Opinion: Malawians Still Face Abject Poverty Amid Sugar, Passport, and Hunger Crises Four Years Later



Former Minister of Civic Education and National Unity, Timothy Mtambo, stated on Saturday, April 27, 2024, that four years after the Tonse Administration came to power, Malawians are still facing abject poverty, along with crises in sugar, passports, and hunger.

Mtambo, who is also the leader of the Citizens for Transformation (CFT) People Power Movement, made these remarks during a press briefing in Lilongwe. He emphasized his ongoing role as an activist and called on Malawians to fight for their freedom.

Timothy Mtambo Malawi
Mtambo addressing Malawians on Saturday.

He declared that CFT is prepared to collaborate with all well-meaning Malawians to address the socio-economic challenges they face, but he urged the government to listen and take action. Minister of Information, Moses Kunkuyu, has requested more time before commenting on the matter.

Looking Back

In 2020, Malawi was a country on the rise, its democracy a beacon of hope for many, though I had reservations about the new team from the start for various reasons. They lacked expertise, commitment, and the sincere desire to serve the nation, instead appearing focused on defrauding state coffers.

The year before saw relentless street protests following a general election result that declared the incumbent, Peter Mutharika, the winner—a result widely perceived as rigged, though officially it was not. The contested election was ultimately overturned by constitutional court judges, influenced by corruption fears and mass protests.

President Lazarus Chakwera

The subsequent presidential elections faced severe intimidation, especially in the central region by the MCP. When votes were recast, the Tonse Alliance—a coalition of the two main opposition parties—emerged victorious. Leaders Lazarus Chakwera of the Malawi Congress Party and Saulos Chilima of the United Transformation Movement vowed to eradicate the country’s endemic corruption, but instead, corruption has only become more institutionalized.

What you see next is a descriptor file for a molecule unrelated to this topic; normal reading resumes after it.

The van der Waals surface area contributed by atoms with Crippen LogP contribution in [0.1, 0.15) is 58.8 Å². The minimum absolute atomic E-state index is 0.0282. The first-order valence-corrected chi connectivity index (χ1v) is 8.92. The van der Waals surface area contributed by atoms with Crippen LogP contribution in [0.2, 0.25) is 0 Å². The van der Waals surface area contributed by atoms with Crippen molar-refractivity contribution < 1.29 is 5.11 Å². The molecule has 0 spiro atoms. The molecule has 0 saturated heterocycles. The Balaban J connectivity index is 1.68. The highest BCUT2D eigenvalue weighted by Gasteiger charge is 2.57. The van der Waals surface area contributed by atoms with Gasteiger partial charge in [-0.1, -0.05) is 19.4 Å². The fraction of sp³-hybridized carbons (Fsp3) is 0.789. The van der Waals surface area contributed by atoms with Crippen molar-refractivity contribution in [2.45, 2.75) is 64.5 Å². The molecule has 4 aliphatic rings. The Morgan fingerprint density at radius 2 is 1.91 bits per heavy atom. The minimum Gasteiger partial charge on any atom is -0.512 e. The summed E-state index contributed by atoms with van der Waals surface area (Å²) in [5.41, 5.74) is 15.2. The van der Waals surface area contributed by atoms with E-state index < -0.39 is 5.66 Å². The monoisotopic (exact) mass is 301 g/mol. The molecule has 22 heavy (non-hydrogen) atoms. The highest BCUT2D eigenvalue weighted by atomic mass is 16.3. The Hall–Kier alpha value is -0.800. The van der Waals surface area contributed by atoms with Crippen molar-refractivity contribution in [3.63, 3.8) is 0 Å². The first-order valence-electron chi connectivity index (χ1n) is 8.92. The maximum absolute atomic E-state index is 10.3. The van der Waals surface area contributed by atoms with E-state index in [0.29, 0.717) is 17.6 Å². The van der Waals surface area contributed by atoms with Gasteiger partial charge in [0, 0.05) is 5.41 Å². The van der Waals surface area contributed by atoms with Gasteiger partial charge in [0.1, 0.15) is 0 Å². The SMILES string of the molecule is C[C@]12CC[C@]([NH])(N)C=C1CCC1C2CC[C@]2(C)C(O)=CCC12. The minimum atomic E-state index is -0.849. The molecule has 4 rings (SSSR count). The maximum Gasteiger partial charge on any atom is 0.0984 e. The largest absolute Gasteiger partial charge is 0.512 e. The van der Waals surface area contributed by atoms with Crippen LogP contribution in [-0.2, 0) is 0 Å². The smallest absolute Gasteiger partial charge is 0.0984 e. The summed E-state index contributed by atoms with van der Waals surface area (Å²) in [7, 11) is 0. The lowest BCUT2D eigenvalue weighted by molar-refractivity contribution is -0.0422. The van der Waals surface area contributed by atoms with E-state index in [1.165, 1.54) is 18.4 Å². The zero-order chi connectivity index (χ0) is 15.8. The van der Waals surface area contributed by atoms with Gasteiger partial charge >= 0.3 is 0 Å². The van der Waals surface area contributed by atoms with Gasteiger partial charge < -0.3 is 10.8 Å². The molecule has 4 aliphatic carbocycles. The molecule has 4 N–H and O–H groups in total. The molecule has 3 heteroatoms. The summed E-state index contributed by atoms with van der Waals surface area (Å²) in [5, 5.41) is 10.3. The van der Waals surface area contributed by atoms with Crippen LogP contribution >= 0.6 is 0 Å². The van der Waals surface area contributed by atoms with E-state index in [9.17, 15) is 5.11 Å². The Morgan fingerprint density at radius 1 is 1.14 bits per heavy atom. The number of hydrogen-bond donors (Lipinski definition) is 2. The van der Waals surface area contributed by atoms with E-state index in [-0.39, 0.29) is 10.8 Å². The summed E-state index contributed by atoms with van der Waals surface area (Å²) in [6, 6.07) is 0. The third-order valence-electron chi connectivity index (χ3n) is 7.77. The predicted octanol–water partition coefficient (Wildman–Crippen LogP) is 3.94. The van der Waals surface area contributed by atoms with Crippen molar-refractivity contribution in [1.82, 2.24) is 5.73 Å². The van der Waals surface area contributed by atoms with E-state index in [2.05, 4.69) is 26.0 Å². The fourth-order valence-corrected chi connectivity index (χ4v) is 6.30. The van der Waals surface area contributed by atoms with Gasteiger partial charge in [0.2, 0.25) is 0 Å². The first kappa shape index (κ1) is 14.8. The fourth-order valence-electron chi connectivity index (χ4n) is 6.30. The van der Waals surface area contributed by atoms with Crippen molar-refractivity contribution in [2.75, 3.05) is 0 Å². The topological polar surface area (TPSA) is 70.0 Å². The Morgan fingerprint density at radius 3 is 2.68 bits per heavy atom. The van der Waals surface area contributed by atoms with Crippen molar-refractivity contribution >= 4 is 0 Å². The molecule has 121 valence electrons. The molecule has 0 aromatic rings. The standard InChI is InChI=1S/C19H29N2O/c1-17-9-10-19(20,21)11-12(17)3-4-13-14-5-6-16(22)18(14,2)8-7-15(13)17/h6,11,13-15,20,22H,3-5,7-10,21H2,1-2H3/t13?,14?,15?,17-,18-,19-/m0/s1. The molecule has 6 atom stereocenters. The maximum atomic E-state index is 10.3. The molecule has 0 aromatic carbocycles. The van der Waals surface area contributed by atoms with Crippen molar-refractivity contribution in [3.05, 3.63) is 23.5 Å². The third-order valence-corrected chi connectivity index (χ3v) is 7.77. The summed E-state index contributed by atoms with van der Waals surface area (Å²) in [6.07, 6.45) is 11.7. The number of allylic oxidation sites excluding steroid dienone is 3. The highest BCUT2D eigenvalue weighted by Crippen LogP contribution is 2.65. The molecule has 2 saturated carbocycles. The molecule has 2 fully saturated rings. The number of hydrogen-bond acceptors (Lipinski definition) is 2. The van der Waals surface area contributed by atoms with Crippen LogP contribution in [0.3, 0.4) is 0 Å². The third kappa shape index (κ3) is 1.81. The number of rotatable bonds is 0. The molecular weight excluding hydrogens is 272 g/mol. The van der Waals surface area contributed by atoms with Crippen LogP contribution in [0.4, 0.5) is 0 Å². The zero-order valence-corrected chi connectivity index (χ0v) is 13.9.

The 23 June Fresh Presidential Election marked a pivotal moment, raising false hopes for a new Malawi under the Tonse Alliance, led by Chakwera. They promised to deliver Malawians from systematic poverty, corruption, and tribalism and to fix the ailing economy. However, they had no practical plan for their ambitious promises, leading to a reality far from the miracle many hoped for.

Four years later, nothing has significantly changed. The campaign promises that propelled this governing coalition of nine political parties to power seem to have been discarded, or perhaps they are simply out of their depth—maybe it’s both.

The cost of goods has soared.

The cost of living continues to rise sharply; the Kwacha depreciates against major currencies, cooking oil has become unaffordable for ordinary citizens, and to make matters worse, the Energy regulator—MERA—has recently raised diesel and petrol prices, sending the cost of goods soaring.

Both Chakwera and Chilima frequently reminded Malawians that their administration would be one of servant leadership, valuing people for who they are, not just for what they can offer. They promised to be humble, caring, and accountable leaders, but they have proven to be arrogant and careless.

Today, jobs are scarce, unemployment remains high as more companies close due to economic challenges, and the leaders seem indifferent to the struggles of Malawians, focusing instead on their personal interests. They promised to lift Malawians out of poverty but have plunged citizens into greater economic hardship, enriching themselves and their cronies. Rather than fighting corruption, they are embroiled in battles for personal political positions while development stalls.

Vice President Saulos Chilima

In November 2023, Malawians criticized former protest leader Timothy Mtambo for leading protests against the Peter Mutharika administration. Disappointment and frustration are widespread.

Mtambo posted a reel on Facebook showing himself working out in a gym, prompting a wave of negative comments. One commenter lamented, “You wronged us severely; you should have left us where we were.” Another added, “You really led us into fruitless protests? You should have just left us with the previous president.”

Is it not evident that the people of Malawi are suffering and disappointed? There are numerous challenges that continue to make life difficult for the citizens of this country, and nothing seems to be improving.


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